Women's health

‘First day of period’ leaves are a great first step. But offices need to become more period-friendly

A policy for menstrual leave must also account for practical implications to avoid the backlash that women might face.

A digital media company in Mumbai recently declared that they would offer “first day of period leave” or FOP leave for its women employees, triggering a lively debate on social media about whether we need menstruation leave policies for all working women across the country. While the open discussion about menstruation is welcome, there is much more to be considered when it comes to ensuring women employees’ well-being, starting with making workplaces more menstruation-friendly.

Women employees of the Mumbai company that has instituted the leave policy have started a petition to be submitted to the government asking that FOP leave be made government policy. But any policy should have a broader focus than just a single day’s leave.

A large number of women in India face menstrual disorders, like irregular bleeding, heavy bleeding and menstrual pain. Stressful work environments and commutes add to the pain and discomfort. Some women resort to tinkering with their menstrual cycles by using hormonal pills, possibly without medical supervision, to avoid menstruating on days of important tasks and meetings. Unsupervised use of hormonal pills leads to a lot of health complications which may be harmful in the long term. The option of a day’s leave every month for women to rest resting during their periods is welcome. However, for a policy on menstruation leave to work, policymakers must account for practical implications to avoid the backlash that women might face.

Corporate cultures are already somewhat reluctant to accommodate the needs of pregnant women despite India’s legal requirement to do so and despite the scientific evidence that child-care benefits do not negatively affect economic performance of companies. Studies have also shown that women living in developed nations with generous child-care benefits are not able to sustain their professional status, often coming back to contract-based lower paying jobs after maternity leave. Other studies also note that extending the child-care benefits demotivates companies from hiring women altogether or result in more women in the reproductive age being fired than other categories of workers. Holistic public health policies in developed nations do not completely ensure gender parity in the workforce, India, if it chooses to implement FOP leave as policy, must ensure that such leave will not be used as an excuse to disadvantage women in their professional lives.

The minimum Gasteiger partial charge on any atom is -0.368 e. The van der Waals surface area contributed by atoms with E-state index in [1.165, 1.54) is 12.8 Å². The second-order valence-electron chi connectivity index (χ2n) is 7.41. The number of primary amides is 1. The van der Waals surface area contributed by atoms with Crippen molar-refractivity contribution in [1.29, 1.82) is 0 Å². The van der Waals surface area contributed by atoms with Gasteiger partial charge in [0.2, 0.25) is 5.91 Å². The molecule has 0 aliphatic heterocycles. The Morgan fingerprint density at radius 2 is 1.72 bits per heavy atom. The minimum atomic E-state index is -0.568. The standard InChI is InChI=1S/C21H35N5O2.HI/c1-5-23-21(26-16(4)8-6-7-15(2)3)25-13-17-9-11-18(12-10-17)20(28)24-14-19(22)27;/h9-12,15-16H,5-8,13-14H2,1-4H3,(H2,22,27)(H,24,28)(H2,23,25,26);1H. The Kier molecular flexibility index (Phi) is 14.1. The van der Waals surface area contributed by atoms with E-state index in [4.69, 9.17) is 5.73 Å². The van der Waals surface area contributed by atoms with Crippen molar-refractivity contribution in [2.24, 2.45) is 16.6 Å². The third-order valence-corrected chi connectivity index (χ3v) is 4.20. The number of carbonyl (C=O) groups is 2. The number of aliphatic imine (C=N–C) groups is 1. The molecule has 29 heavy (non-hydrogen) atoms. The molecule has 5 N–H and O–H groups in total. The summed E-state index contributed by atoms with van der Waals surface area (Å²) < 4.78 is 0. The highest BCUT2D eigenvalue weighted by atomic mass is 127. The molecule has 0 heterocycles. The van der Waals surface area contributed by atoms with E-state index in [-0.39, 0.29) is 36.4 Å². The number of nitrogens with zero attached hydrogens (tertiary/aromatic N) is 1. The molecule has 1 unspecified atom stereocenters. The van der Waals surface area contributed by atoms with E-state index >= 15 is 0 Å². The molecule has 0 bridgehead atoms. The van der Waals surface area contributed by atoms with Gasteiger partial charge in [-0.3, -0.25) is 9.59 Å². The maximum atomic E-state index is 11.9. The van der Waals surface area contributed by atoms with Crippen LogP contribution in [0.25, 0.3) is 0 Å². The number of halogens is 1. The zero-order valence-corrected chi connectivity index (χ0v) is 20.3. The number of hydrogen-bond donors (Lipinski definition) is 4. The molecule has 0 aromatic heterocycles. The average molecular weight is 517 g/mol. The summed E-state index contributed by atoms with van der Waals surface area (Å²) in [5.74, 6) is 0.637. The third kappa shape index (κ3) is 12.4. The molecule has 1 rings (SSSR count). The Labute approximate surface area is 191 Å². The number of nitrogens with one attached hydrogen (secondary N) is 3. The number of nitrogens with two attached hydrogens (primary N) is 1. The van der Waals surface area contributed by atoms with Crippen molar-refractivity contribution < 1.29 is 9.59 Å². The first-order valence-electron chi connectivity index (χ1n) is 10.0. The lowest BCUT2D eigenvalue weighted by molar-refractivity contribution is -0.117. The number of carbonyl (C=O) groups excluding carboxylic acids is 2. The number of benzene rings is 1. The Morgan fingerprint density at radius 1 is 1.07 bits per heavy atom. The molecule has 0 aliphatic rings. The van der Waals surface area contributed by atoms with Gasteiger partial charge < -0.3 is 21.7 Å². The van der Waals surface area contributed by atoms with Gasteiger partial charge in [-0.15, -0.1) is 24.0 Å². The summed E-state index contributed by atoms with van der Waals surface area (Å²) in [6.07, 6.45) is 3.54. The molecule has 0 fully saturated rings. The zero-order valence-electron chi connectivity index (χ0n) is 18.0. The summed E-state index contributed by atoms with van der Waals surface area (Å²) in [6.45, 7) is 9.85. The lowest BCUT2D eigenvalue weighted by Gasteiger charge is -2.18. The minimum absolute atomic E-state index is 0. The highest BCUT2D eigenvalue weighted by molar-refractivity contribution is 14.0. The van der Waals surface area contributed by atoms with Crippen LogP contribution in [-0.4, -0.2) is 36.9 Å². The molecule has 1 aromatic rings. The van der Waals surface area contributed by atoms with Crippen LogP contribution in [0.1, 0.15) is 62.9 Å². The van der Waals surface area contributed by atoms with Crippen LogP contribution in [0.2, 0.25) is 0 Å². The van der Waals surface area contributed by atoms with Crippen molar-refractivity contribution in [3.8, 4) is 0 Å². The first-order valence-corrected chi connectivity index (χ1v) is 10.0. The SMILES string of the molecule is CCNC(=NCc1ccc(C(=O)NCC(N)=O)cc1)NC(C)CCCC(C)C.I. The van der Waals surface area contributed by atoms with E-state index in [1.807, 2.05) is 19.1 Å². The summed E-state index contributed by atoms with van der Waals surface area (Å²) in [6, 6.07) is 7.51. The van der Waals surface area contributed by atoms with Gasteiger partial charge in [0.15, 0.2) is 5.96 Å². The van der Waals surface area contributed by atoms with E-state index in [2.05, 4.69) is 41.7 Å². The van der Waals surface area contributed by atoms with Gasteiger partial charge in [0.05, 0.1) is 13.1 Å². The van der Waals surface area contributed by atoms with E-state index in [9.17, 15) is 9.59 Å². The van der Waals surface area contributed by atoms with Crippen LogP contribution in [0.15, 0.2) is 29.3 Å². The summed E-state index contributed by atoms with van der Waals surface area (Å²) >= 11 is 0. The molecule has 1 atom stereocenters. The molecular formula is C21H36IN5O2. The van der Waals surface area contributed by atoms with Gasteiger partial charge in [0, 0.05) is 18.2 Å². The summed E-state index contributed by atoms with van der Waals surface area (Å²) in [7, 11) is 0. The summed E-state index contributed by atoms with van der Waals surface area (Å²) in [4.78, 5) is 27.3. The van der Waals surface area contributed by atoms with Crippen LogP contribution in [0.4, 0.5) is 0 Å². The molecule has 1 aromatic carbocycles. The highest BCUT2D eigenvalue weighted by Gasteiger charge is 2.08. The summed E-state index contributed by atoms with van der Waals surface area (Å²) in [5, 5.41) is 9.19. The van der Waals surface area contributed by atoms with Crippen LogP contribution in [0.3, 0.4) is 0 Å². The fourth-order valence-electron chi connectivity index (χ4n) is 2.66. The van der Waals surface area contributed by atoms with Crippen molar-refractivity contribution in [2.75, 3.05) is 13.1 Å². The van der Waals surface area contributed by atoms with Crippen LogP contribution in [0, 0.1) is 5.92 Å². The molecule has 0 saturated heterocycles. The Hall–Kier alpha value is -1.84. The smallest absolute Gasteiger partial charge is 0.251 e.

Not just working women

While talking about FOP leave, let us also consider the needs and problems of adolescent girls attending schools. Several studies show that girls miss out schools during their menstruation as school infrastructure and environment are not menstruation-friendly. If adult women are able to avail of FOP leave, should adolescent girls be able to do so as well?

Many studies suggest that most adolescent girls and women do not like to disclose the fact that they are menstruating due to taboos associated with it. My own study among urban and rural adolescent girls and women had instances where educated, urban women reported that they did not feel comfortable discussing menstruation with male family members or friends. Hence, it is worth considering how privacy of women employees would be protected in scenarios where supervisors are men and the employees reporting to them are women.

Employers’ responsibilities

Offering FOP leave should not absolve employers from their responsibility of creating an environment conducive to menstruation. Hence, instead of demanding just an FOP leave, a policy which is primarily focused on a menstrual leave on the first day of the periods, we should ask for a more comprehensive sustainable menstruation policy that ensures that workplaces have small rest areas, good quality toilets, the availability of good quality sanitary products, dustbins as well as medications and a doctor on call. It is possible that such comprehensive changes about office spaces – as well as schools and public spaces – may negate the need many women feel to take leave during their periods.